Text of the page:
Interview with Jared Short of Regence Insurance (Part 2)

RegenceBCBSO Logo with taglineThis is part 2 of a two part interview with the president of Regence Insurance Holding Corporation, Jared Short.  You can find the first part of the interview here.

DJ: Tell me about why Cambia decided to introduce the Bridgespan brand to the marketplace where Regence has been such a successful brand for so long?

Across all four of the states we serve, individual consumers have made it clear that they want access to a consumer-friendly exchange marketplace to shop for health insurance. They want to shop for plans from carriers that understand their needs, and so we created BridgeSpan to meet those demands on the exchange.

BridgeSpan will take the knowledge we’ve gained over nearly 100 years and focus it on responding to changing Individual market expectations.   Since BridgeSpan will only offer individual products and plans we can harness all of its focus in delivering to consumers who buy coverage on their own.

DJ: Will Regence participate as a brand on the individual exchange or just via the Bridgespan brand?

BridgeSpan is our individual exchange offering, and Regence will continue to offer individual products off of the exchange.

DJ: A number of providers are not hearing from plans when it comes to contracting for exchange provider networks.  Is Bridgespan planning to use the Regence PPO network for its provider network?  Will it use all providers or just some?  How and when will providers know if they are included in the Bridgespan exchange network?

We are currently building the BridgeSpan network in Washington and Oregon. Our goal is to provide our members with access to affordable, quality care, and our approach will be directly tailored to the specific needs of each market place. While this work remains in progress, I can say that at its core is a commitment to coordinated care with the power to deliver quality health outcomes at lower costs. We have begun communicating with some providers, and will continue our outreach efforts as we complete the networks.

DJ: Some plans are looking to build close affiliations with providers as part of a larger market and exchange strategy.  Lifewise and Providence is an example that comes to mind.  I would guess that any such conversations would be private, and you wouldn’t be able to answer if I asked about them, so let me ask this broader question:  does Regence foresee closer integration with select providers as an effective strategy to mitigate against cost increases driven by the ACA, or is the approach to leverage the broad, non-aligned footprint with providers in the most cost effective way?

For years we’ve talked about the need to move the needle away from a fee-for-service world. Partnerships must be formed around quality health outcomes that lead to reduced costs. Yes, we see a need for closer relationships with providers because we see the power that coordinated and collaborative care can deliver. We’re making significant progress in this area.  Just last week we announced a new partnership between Regence BlueCross BlueShield of Oregon and Adventist Health. This is our first accountable health care initiative in Oregon and we’re ready to move forward with long-awaited plans in Washington.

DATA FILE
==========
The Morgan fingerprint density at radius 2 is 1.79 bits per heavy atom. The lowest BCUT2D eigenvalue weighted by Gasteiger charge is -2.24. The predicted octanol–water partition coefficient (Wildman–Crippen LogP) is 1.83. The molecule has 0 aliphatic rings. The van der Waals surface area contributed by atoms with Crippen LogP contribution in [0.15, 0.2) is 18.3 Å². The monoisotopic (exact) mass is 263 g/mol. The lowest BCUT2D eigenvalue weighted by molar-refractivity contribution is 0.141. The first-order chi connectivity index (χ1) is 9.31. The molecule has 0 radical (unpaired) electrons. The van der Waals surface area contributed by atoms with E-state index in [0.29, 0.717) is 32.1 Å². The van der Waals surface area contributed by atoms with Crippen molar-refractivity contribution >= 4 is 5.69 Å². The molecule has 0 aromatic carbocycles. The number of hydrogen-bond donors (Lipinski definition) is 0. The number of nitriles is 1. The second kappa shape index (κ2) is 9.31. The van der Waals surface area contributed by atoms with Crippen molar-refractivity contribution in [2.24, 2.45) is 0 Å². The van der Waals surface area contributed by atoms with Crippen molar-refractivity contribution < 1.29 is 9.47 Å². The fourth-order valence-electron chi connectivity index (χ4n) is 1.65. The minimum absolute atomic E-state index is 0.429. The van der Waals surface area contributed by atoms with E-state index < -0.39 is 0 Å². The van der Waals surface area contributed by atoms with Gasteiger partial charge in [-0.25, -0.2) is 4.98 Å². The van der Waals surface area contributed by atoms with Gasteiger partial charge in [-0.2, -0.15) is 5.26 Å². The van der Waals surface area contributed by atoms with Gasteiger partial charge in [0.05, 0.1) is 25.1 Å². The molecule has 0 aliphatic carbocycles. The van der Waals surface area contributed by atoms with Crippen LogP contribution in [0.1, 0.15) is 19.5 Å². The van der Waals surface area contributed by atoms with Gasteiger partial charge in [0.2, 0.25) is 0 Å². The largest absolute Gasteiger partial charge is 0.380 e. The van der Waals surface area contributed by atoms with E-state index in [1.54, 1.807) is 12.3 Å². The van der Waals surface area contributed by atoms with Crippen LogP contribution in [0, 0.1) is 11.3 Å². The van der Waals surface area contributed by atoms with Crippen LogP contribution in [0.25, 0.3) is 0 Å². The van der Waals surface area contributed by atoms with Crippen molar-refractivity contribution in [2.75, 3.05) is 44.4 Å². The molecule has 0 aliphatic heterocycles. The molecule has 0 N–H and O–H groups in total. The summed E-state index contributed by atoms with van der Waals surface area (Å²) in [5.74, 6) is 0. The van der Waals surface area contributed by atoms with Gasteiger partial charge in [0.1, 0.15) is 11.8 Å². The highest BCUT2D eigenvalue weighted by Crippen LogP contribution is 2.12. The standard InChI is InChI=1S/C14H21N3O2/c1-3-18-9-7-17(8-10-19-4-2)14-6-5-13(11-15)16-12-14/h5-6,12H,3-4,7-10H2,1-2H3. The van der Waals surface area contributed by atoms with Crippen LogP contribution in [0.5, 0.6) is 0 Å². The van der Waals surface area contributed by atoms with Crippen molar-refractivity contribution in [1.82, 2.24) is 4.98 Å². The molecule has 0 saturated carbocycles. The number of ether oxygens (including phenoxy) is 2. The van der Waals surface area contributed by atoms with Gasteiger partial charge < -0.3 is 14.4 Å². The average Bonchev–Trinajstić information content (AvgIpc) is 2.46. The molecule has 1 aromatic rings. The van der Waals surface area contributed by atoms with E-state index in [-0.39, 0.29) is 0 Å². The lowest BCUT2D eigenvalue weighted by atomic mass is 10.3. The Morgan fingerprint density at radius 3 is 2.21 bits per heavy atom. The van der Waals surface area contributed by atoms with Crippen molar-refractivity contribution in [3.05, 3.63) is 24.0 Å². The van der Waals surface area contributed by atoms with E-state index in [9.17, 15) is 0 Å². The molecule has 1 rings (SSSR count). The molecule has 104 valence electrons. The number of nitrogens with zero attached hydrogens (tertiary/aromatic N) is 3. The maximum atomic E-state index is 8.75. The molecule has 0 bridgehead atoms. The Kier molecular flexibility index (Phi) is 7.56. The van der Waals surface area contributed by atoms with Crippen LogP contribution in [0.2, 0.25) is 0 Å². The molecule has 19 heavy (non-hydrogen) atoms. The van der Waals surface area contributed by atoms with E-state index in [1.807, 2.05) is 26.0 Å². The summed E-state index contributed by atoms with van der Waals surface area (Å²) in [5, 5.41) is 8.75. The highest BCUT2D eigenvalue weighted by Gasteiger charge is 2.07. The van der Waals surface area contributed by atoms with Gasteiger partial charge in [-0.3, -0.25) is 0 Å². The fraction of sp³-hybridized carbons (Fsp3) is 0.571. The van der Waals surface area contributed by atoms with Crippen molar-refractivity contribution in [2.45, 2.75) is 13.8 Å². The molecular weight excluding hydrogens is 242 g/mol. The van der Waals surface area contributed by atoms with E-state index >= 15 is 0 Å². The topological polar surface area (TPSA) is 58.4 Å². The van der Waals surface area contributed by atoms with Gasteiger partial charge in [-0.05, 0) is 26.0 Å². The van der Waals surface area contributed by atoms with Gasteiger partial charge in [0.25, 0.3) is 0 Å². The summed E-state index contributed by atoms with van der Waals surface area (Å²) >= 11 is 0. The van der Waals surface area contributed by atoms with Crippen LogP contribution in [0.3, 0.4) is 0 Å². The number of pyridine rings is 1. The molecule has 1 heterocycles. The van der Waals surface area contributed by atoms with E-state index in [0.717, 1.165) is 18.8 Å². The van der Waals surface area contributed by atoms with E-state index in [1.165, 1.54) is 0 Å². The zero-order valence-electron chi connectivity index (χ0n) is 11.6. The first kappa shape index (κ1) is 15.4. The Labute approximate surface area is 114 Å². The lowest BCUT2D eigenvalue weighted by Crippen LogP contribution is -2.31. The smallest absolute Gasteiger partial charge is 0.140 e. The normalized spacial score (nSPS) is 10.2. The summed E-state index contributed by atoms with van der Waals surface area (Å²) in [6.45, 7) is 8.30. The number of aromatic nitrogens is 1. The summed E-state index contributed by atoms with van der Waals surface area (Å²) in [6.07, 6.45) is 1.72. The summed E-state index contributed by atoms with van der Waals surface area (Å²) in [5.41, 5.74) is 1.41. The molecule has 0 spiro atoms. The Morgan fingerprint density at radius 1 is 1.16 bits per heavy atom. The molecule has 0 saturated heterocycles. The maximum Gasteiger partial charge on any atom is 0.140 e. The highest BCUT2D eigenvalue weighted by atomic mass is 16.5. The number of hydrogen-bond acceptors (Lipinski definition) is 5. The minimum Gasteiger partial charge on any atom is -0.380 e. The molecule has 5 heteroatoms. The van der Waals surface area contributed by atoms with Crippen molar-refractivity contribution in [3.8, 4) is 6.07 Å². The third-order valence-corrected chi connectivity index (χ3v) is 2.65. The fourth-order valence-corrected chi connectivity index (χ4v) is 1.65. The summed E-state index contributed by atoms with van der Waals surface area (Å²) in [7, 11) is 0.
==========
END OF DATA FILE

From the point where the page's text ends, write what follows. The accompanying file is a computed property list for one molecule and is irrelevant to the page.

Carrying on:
DJ: I’m aware of one plan that reminds its executive team often “Grow confident making decisions amidst the chaos.”  If we step back for a minute, what is it like navigating a health plan during this time of tremendous change and disruption?  What’s the anxiety level like?

The pressure to get it right is high, and we’re very fortunate to have an incredible team within our walls to ensure that we make the informed decisions given the rapidly changing landscape. I’ve often said that the Affordable Care Act is like a highway. It gives us a direction to head, but we’re in control of when we change lanes and where we want to drive. I’m confident that our strategy is strong and well-grounded, yet flexible to adapt the evolving dynamics that will continue into the foreseeable future.

DJ:   What are the key data points you’ll be watching for in the next 6 to 18 months, whether they relate to the exchange, off the exchange, consumer engagement, costs, providers, etc?  I’m interested in knowing, effectively, which ‘tea leaves’ you’ll be keeping an eye on.

First and foremost, we must never lose sight of health in health care. Five percent of our nation’s citizens account for fifty percent of spending. How can we help patients become healthy and then stay healthy? It’s a significant challenge, and that’s why this recent partnership with Adventist Health has me so excited.

Next, we must continue to address the rising cost of care. As a nation at least 30% of health care spending, $700 billion, is wasted annually on unnecessary care, inefficient delivery, administrative complexity, fraud and high unit costs.

Finally, in the very short-term, I will be watching participation and market demand metrics very closely. The ACA is now the law of the land and individuals and businesses have important decisions to make. In the next six to eighteen months, we’ll be there to help them navigate those options, and we’ll be watching closely to ensure that our products and services align with their needs and decisions.